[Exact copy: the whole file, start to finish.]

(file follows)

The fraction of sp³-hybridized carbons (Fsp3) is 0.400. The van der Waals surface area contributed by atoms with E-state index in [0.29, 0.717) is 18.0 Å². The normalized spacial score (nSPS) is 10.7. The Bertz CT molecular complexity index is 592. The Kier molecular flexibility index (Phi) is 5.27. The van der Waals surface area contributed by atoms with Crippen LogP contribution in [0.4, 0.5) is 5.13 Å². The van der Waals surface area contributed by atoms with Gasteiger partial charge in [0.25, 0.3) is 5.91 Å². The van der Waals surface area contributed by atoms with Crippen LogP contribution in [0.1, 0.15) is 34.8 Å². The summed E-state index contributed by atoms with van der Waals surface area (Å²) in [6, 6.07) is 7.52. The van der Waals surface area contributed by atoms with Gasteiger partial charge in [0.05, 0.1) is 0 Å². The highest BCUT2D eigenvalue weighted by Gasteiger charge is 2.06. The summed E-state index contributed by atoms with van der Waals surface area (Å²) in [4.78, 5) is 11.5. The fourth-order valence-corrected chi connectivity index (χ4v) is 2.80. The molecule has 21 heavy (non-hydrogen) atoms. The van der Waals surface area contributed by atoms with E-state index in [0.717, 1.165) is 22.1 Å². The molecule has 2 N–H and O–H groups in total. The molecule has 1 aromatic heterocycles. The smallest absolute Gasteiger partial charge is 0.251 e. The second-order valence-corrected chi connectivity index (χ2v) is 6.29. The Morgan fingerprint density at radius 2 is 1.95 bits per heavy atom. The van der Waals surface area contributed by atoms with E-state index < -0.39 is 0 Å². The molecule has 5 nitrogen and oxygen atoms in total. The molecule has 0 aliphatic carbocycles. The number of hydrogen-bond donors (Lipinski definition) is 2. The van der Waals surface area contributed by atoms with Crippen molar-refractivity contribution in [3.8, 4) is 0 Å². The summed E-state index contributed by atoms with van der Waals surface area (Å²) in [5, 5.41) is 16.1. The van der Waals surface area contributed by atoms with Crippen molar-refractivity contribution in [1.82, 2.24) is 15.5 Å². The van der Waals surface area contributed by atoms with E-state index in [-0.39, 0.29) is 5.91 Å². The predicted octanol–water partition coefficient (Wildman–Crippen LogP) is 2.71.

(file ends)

The fraction of sp³-hybridized carbons (Fsp3) is 0.400. The van der Waals surface area contributed by atoms with E-state index in [0.29, 0.717) is 18.0 Å². The normalized spacial score (nSPS) is 10.7. The Bertz CT molecular complexity index is 592. The Kier molecular flexibility index (Phi) is 5.27. The van der Waals surface area contributed by atoms with Crippen LogP contribution in [0.4, 0.5) is 5.13 Å². The van der Waals surface area contributed by atoms with Gasteiger partial charge in [0.25, 0.3) is 5.91 Å². The van der Waals surface area contributed by atoms with Crippen LogP contribution in [0.1, 0.15) is 34.8 Å². The summed E-state index contributed by atoms with van der Waals surface area (Å²) in [6, 6.07) is 7.52. The van der Waals surface area contributed by atoms with Gasteiger partial charge in [0.05, 0.1) is 0 Å². The highest BCUT2D eigenvalue weighted by Gasteiger charge is 2.06. The summed E-state index contributed by atoms with van der Waals surface area (Å²) in [4.78, 5) is 11.5. The fourth-order valence-corrected chi connectivity index (χ4v) is 2.80. The molecule has 21 heavy (non-hydrogen) atoms. The van der Waals surface area contributed by atoms with E-state index in [0.717, 1.165) is 22.1 Å². The molecule has 2 N–H and O–H groups in total. The molecule has 1 aromatic heterocycles. The smallest absolute Gasteiger partial charge is 0.251 e. The second-order valence-corrected chi connectivity index (χ2v) is 6.29. The Morgan fingerprint density at radius 2 is 1.95 bits per heavy atom. The van der Waals surface area contributed by atoms with E-state index < -0.39 is 0 Å². The molecule has 5 nitrogen and oxygen atoms in total. The molecule has 0 aliphatic carbocycles. The number of hydrogen-bond donors (Lipinski definition) is 2. The van der Waals surface area contributed by atoms with Crippen molar-refractivity contribution in [3.8, 4) is 0 Å². The summed E-state index contributed by atoms with van der Waals surface area (Å²) in [5, 5.41) is 16.1. The van der Waals surface area contributed by atoms with Crippen molar-refractivity contribution in [1.82, 2.24) is 15.5 Å². The van der Waals surface area contributed by atoms with E-state index in [-0.39, 0.29) is 5.91 Å². The predicted octanol–water partition coefficient (Wildman–Crippen LogP) is 2.71.